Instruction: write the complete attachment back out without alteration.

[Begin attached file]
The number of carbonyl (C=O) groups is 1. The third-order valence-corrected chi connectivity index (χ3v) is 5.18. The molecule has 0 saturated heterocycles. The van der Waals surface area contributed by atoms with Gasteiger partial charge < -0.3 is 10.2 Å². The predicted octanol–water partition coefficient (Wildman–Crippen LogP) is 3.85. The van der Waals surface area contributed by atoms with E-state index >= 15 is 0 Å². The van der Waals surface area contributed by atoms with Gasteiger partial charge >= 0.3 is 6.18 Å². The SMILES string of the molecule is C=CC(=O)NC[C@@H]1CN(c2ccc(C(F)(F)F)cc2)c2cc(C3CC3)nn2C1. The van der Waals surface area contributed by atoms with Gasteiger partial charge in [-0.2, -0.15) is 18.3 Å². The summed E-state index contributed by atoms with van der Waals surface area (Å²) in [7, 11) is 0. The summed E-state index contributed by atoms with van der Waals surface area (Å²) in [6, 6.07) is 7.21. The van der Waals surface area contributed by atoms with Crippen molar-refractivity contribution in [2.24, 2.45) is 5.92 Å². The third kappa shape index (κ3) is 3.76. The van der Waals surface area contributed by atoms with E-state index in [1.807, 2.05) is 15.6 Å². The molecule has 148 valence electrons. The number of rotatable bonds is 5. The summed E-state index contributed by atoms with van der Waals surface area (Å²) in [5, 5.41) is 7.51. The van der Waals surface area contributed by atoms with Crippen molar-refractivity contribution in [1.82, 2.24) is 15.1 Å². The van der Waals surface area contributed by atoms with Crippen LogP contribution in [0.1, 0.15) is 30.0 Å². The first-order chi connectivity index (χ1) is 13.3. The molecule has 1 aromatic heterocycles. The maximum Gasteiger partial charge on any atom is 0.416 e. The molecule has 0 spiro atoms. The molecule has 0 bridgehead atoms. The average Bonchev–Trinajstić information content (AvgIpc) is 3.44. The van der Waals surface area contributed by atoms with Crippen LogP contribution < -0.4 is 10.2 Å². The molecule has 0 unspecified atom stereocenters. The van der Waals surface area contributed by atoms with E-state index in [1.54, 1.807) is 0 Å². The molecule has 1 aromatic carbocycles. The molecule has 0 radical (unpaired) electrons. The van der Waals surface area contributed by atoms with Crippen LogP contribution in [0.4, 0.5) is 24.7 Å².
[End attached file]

The number of carbonyl (C=O) groups is 1. The third-order valence-corrected chi connectivity index (χ3v) is 5.18. The molecule has 0 saturated heterocycles. The van der Waals surface area contributed by atoms with Gasteiger partial charge < -0.3 is 10.2 Å². The predicted octanol–water partition coefficient (Wildman–Crippen LogP) is 3.85. The van der Waals surface area contributed by atoms with E-state index >= 15 is 0 Å². The van der Waals surface area contributed by atoms with Gasteiger partial charge >= 0.3 is 6.18 Å². The SMILES string of the molecule is C=CC(=O)NC[C@@H]1CN(c2ccc(C(F)(F)F)cc2)c2cc(C3CC3)nn2C1. The van der Waals surface area contributed by atoms with Gasteiger partial charge in [-0.2, -0.15) is 18.3 Å². The summed E-state index contributed by atoms with van der Waals surface area (Å²) in [7, 11) is 0. The summed E-state index contributed by atoms with van der Waals surface area (Å²) in [6, 6.07) is 7.21. The van der Waals surface area contributed by atoms with Crippen molar-refractivity contribution in [2.24, 2.45) is 5.92 Å². The third kappa shape index (κ3) is 3.76. The van der Waals surface area contributed by atoms with E-state index in [1.807, 2.05) is 15.6 Å². The molecule has 148 valence electrons. The number of rotatable bonds is 5. The summed E-state index contributed by atoms with van der Waals surface area (Å²) in [5, 5.41) is 7.51. The van der Waals surface area contributed by atoms with Crippen molar-refractivity contribution in [1.82, 2.24) is 15.1 Å². The van der Waals surface area contributed by atoms with Crippen LogP contribution in [0.1, 0.15) is 30.0 Å². The first-order chi connectivity index (χ1) is 13.3. The molecule has 1 aromatic heterocycles. The maximum Gasteiger partial charge on any atom is 0.416 e. The molecule has 0 spiro atoms. The molecule has 0 bridgehead atoms. The average Bonchev–Trinajstić information content (AvgIpc) is 3.44. The van der Waals surface area contributed by atoms with Crippen LogP contribution < -0.4 is 10.2 Å². The molecule has 0 unspecified atom stereocenters. The van der Waals surface area contributed by atoms with E-state index in [1.54, 1.807) is 0 Å². The molecule has 1 aromatic carbocycles. The molecule has 0 radical (unpaired) electrons. The van der Waals surface area contributed by atoms with Crippen LogP contribution in [0.4, 0.5) is 24.7 Å².